If your cat is scratching himself he may have fleas, allergies or a skin condition. Read on to find out why you cat is scratching.
If your cat is regularly scratching himself, it may be that he has fleas. It's nothing to be ashamed of - the cleanest cats and the smartest homes can be affected. And fleas can be an year-round problem, so don't just expect to see them in the summer.
Groom your cat thoroughly - ideally outside - and look for small specs of dirt which are flea droppings. You can check for certain by putting them onto a damp tissue - they'll turn a reddish-brown which is the blood they've sucked from your cat!
You may see live fleas too. Fine-toothed cat combs are useful for removing flea dirts and fleas. (Catch the latter and drop into a bowl of water!)
Once you have ascertained that your cat has fleas, you will need to treat him, and any other cats in the household. Ask your vet about spot-on style products. Read and follow the instructions on the label of any product you use very carefully and store them safely. You will need a household flea spray or powder to treat your home as fleas lay their eggs in soft furnishings such as curtains and sofas, as well as in carpets of course. Again, follow the instructions carefully and repeat when necessary, according to the specific product you've chosen. Always make sure you use flea treatment designed for cats -those designed for dogs are toxic to cats.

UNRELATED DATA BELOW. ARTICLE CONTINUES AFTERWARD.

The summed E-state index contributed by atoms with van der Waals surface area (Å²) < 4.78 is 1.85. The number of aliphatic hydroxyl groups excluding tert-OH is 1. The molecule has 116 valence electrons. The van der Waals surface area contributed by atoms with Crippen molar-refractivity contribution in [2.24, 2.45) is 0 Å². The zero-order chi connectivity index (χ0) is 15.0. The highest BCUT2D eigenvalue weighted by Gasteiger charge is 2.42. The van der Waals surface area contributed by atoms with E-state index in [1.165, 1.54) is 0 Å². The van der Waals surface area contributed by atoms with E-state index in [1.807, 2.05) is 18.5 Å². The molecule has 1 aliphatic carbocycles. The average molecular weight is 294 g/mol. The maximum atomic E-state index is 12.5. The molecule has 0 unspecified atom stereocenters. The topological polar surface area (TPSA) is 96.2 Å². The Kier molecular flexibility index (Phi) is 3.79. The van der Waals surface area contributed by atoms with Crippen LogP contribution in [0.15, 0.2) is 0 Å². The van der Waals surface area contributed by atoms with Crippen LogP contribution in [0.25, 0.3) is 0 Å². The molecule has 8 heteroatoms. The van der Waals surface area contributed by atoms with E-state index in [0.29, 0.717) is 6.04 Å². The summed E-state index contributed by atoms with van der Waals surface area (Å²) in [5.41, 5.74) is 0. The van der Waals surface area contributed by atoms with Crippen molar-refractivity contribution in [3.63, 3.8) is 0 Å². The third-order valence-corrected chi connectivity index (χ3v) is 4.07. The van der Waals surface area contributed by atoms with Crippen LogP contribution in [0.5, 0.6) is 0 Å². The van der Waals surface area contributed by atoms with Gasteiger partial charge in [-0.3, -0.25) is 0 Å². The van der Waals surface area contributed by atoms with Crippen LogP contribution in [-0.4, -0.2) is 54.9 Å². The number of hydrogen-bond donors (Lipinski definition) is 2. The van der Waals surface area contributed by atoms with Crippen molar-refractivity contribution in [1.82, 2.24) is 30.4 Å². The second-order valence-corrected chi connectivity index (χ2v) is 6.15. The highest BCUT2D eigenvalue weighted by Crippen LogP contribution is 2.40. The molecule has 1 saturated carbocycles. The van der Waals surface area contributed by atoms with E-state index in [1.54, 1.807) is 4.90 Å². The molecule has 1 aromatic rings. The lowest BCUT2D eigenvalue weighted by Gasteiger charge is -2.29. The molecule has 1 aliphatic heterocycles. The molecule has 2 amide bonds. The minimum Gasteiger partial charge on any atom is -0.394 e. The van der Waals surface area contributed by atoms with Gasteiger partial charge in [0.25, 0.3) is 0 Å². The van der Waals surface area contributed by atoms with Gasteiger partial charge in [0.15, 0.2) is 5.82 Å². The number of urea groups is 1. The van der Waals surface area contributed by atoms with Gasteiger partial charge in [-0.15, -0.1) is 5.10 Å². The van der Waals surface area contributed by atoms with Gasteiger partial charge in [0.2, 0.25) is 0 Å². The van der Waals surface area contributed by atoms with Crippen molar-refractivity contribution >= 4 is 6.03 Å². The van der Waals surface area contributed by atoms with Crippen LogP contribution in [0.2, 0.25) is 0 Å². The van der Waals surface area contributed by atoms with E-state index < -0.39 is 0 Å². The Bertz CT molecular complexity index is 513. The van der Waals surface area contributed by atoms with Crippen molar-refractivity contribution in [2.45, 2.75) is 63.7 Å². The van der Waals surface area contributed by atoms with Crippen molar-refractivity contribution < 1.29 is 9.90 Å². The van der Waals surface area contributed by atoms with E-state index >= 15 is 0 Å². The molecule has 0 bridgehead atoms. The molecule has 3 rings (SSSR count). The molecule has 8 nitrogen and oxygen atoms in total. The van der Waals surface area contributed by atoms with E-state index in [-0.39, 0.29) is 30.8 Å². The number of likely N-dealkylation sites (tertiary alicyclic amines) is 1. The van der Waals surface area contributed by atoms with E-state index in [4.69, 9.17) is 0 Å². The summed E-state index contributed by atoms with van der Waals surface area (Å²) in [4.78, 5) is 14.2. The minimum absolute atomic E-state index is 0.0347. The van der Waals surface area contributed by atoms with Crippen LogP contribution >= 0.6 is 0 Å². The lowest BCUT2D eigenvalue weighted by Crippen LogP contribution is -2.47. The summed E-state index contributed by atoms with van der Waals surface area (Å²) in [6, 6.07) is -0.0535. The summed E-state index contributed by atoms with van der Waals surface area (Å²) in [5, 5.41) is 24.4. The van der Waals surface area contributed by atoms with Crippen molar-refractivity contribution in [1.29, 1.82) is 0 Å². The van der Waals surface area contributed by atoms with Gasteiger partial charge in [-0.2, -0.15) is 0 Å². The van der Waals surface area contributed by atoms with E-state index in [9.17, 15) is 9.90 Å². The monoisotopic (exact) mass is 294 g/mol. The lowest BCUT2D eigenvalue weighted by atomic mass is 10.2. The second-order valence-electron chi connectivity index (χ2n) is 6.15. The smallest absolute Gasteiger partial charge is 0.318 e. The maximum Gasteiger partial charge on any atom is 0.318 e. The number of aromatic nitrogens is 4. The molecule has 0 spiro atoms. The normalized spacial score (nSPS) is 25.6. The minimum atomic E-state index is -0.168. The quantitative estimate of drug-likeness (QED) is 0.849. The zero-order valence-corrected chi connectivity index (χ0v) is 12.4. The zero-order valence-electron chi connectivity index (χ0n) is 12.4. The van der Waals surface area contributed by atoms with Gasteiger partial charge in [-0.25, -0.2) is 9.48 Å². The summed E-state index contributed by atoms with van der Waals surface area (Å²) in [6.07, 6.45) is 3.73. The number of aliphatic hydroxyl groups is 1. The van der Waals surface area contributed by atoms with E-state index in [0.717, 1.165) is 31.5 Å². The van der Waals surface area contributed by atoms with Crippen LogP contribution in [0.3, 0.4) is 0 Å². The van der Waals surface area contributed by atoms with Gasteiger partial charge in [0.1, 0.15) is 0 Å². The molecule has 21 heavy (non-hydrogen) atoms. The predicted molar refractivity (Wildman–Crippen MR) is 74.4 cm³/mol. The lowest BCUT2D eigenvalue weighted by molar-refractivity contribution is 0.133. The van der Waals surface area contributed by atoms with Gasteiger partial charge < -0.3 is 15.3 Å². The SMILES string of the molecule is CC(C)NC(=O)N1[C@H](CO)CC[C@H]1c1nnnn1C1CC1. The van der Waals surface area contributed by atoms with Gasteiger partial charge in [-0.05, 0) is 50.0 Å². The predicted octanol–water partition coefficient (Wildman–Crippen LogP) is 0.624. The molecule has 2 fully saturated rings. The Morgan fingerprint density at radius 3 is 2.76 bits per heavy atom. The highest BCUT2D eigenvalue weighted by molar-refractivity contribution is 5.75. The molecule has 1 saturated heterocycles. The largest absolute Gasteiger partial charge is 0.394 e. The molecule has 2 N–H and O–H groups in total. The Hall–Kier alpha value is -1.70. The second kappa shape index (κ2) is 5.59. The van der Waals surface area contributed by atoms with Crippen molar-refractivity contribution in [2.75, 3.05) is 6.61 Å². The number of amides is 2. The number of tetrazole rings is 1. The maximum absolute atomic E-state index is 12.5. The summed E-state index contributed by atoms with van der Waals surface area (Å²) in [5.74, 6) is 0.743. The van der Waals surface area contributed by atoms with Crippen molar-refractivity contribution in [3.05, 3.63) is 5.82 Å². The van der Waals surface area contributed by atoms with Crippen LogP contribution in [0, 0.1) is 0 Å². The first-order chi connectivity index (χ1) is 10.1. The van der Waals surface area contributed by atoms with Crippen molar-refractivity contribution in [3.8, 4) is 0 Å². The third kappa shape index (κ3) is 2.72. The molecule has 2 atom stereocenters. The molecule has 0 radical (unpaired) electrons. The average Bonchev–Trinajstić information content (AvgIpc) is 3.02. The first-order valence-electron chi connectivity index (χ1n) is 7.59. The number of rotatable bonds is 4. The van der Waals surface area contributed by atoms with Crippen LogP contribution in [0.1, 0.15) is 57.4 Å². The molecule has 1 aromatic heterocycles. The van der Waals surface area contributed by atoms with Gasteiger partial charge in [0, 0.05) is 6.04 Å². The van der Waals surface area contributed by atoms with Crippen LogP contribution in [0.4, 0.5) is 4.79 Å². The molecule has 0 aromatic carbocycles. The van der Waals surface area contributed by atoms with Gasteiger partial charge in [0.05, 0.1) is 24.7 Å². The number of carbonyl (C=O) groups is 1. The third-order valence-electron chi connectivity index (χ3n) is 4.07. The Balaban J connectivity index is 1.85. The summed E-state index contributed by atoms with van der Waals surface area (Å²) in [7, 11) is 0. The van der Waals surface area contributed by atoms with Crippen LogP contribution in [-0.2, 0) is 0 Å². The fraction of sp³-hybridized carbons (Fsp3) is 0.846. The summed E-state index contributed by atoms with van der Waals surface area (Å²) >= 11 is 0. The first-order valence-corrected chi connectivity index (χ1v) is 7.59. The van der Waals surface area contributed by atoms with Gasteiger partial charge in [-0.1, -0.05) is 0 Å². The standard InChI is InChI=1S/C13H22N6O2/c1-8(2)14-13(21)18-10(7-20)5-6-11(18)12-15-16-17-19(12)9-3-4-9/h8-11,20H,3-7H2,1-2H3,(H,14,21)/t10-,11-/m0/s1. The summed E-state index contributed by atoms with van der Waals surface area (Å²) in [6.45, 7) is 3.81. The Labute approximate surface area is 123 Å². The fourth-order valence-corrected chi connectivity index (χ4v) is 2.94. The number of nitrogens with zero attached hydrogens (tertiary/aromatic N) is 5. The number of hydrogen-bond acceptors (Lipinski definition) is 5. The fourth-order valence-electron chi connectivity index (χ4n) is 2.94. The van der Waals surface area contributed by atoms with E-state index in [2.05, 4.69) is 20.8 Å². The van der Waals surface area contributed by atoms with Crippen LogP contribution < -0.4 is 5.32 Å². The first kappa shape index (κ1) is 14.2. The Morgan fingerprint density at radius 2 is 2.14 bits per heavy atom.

If your cat continues to itch and scratch after the flea products have been given the chance to work, it's worth taking your cat to the vet for a check-up. Some cats develop an allergy to flea bites and the presence of just one insect can set them off.
Other causes of itching include other insect bites (mites for example), an allergy to an element of your cat's diet, feline acne (on the face) or rarely, a bacterial problem. Your vet will be able to guide you in treatments and on feeding specific diets to eliminate the cause if a food allergy is thought to be the cause. Trial and error, along with lots of patience, is usually required.
If your cat claws and scratches at his face it's possible that he may have discomfort with his teeth and/or gums, so take him along to your vet as soon as possible for examination and treatment.
Veterinary experts are currently researching a recently recognized behavioural issue known as Feline Orofacial Pain Syndrome (FOPS), which may be another option as a cause for face scratching. It can be brought on by teething in kittenhood, or may develop in adulthood.
Scratching can be distressing to watch and cats can rip their skin raw, so if your cat's scratching is an ongoing problem, and particularly while the cause is being sought, then your vet will be able to advise on options for minimizing the damage your cat is causing to himself.